OSI Should Close Open-Source Licenses

 
 
By Steven Vaughan-Nichols  |  Posted 2005-02-16 Email Print this article Print
 
 
 
 
 
 
 

Opinion: Do you want to track more than 50 different open-source licenses? I know I don't, and the open-source community is getting tired of it too.

BOSTON—Its been brewing for months, but the Open Source Initiative is finally going public with an internal family feud. The cause? Almost everyone agrees that there are just too darn many open-source licenses, but no ones quite sure what to do about it. "How many," you ask? By my count, there are over 50 of them. Wowser!
No wonder Black Duck Software, which produces its ProtexIP software to manage licensing issues for developers, appears to be doing well. And I just found out today at LinuxWorld that theyve been joined by another company, Palamida, in the intellectual property license-tracking business.
Heck, with that many licenses to keep track of, maybe there will be a flood of IP management programs entering the market. This fuss has been brewing for some time. Months ago, Larry Rosen, former general counsel for the OSI, told me that there were too many licenses. And over the years other members of the OSI board have told me the same thing. To read more about Black Ducks announcements at LinuxWorld, click here.
Its been at LinuxWorld here in Boston that the fuss has finally boiled over. Sam Greenblatt, CAs senior vice president of Linux strategy, pointed out that 50+ licenses were just a wee bit too many. In his keynote speech, Martin Fink, HPs go-to Linux guy, criticized the OSI for giving away licenses like Cracker Jack toys. "Clearly, the OSI has not internalized the critical role it plays. Approving licenses based on compliance with a specification rather than the ability to further open-source business models makes...a clear and present danger." Fink, who is also the chairman of the OSDL (Open Source Development Labs) intellectual property subcommittee, also said that OSDL has an "aggressive plan to drive [OSI] to a new direction." It may not take much driving. The OSI members I spoke with today all acknowledge that there are too many licenses. There was also a rumor going around the LinuxWorld floor that Rosen and former head of OSI Eric Raymond had quit the OSI because of their objections to one license in particular being passed: Suns controversial CDDL (Common Development and Distribution License). Nope. While both are no longer officers of the OSI, as I reported more than two weeks ago, theyre both still members. As Eric told me, "I havent resigned from OSI, just the presidency of it. And it had nothing to do with CDDL. Gad, what a silly damn rumor. No. [There] comes a point where you have to let go of the baby so it can walk on its own. Ive been looking forward to this." That being the case, its clearly time for this OSI toddler to take new steps. While most of the licenses are barely used—Im sure someone uses the Fair License, but why youd use it instead of BSD or the MIT License is beyond me—there are more than enough that are used—GPL, LGPL, BSD, Artistic, Mozilla—to get in the way of open-source development. Here in open-source land we like to complain about unfair patent laws and the never-ending tale of SCO and its Linux copyright claims, but lets get real: we have our own mess and its time that it gets cleaned up. My modest proposal is to simply kill most of the licenses. I wont say which ones should get the axe—Ill leave that to wiser heads. Yes, the people who made them will scream like banshees and the political fights will be loud and nasty. It will be a nasty and ugly process but it needs to be done. If the FSF (Free Software Foundation) can amend the GPL, the rest of the open-source community can certainly prune away some of its licensing dead wood. Oh, and one final thought, no more new licenses. Period. OK? OK! Check out eWEEK.coms for the latest open-source news, reviews and analysis.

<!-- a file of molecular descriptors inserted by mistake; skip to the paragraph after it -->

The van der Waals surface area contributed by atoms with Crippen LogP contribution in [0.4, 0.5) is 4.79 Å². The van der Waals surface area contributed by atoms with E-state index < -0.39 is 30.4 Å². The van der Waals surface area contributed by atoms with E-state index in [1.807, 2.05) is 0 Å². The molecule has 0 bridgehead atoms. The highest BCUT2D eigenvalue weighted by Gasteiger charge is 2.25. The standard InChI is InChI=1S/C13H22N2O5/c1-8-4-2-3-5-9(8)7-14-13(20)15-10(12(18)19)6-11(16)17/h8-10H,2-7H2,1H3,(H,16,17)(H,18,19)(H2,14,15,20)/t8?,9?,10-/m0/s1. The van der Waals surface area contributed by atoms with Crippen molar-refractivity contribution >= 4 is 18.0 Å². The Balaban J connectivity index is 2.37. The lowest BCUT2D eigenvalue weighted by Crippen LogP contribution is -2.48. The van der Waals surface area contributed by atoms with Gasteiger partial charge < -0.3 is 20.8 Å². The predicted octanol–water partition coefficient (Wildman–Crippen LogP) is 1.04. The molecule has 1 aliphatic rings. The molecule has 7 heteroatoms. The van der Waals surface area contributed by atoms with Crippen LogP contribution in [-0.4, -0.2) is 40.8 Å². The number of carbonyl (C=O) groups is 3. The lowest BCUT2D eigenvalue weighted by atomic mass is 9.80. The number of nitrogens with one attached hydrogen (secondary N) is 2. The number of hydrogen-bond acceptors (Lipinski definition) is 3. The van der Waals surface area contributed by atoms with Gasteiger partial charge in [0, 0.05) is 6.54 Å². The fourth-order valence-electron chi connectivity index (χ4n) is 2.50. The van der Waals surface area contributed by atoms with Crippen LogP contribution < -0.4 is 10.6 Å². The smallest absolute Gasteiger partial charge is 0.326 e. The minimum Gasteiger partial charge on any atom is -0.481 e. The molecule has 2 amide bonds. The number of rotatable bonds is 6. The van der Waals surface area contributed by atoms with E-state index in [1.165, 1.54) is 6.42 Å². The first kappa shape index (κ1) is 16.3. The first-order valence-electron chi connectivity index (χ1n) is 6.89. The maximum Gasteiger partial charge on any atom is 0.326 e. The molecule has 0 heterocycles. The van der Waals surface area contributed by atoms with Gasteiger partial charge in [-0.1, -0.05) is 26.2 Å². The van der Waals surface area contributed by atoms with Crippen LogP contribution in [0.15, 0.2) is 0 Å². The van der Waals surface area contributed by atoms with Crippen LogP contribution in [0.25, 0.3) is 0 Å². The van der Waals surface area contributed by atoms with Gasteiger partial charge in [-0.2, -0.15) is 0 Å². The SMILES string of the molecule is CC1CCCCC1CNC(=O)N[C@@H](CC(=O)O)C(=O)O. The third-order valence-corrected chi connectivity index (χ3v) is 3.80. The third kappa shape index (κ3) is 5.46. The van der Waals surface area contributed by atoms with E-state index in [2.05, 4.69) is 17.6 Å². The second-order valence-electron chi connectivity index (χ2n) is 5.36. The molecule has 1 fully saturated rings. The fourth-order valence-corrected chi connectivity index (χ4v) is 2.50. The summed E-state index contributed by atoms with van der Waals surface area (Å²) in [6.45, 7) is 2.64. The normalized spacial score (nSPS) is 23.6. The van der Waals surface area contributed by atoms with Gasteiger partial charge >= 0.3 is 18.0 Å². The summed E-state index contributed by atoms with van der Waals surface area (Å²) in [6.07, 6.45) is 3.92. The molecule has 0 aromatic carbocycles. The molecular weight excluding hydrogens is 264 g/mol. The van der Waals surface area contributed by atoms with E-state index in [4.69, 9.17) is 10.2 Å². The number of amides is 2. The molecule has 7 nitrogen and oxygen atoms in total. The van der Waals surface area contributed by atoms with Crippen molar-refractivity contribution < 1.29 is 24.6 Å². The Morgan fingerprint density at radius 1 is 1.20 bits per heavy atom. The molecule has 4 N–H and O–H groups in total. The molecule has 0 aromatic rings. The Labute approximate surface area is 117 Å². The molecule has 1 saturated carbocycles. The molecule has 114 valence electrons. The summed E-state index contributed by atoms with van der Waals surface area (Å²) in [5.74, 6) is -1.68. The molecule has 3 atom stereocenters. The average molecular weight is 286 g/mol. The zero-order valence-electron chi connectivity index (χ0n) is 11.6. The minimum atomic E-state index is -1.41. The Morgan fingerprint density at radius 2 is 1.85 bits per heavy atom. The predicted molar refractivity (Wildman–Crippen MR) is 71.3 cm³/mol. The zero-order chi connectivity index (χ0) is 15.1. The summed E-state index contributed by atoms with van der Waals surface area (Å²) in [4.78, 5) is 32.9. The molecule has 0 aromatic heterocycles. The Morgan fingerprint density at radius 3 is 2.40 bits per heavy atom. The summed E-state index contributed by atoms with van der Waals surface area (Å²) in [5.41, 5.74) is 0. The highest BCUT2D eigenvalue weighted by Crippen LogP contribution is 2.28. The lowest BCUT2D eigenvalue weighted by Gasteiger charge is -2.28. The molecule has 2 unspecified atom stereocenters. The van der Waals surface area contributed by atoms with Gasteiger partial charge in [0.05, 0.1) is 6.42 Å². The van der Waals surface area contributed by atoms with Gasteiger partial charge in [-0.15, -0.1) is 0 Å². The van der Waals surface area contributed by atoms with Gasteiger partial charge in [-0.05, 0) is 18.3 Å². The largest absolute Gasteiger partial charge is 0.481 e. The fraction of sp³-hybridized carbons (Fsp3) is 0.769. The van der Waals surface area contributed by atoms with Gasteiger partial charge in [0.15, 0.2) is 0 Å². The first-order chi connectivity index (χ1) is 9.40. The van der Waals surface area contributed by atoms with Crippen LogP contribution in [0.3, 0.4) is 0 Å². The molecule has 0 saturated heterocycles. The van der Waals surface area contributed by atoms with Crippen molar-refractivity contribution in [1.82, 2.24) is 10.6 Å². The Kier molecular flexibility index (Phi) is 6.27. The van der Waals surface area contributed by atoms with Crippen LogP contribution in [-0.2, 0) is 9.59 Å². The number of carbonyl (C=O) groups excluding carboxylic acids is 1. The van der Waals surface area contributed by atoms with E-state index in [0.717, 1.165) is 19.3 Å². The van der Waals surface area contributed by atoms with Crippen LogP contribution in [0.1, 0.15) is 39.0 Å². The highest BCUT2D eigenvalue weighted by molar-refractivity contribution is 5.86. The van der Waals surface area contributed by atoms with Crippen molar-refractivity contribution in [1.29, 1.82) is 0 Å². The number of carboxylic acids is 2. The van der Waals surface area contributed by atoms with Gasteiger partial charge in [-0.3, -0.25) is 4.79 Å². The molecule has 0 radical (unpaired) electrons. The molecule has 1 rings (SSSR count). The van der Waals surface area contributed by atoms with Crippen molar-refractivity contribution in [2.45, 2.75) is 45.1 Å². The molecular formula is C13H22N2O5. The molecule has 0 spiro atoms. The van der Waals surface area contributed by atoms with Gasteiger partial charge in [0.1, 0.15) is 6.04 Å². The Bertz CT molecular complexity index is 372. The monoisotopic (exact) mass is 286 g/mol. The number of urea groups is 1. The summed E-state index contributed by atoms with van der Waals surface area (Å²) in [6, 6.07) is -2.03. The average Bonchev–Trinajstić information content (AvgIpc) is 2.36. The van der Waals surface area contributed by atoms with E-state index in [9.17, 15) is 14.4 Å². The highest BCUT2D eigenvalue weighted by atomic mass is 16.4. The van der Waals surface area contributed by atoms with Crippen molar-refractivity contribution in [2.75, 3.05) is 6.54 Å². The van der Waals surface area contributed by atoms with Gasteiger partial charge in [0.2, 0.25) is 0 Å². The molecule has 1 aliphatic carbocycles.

Steven J. Vaughan-Nichols is editor at large for Ziff Davis Enterprise. Prior to becoming a technology journalist, Vaughan-Nichols worked at NASA and the Department of Defense on numerous major technological projects. Since then, he's focused on covering the technology and business issues that make a real difference to the people in the industry.
 
 
 
 
 
 
 

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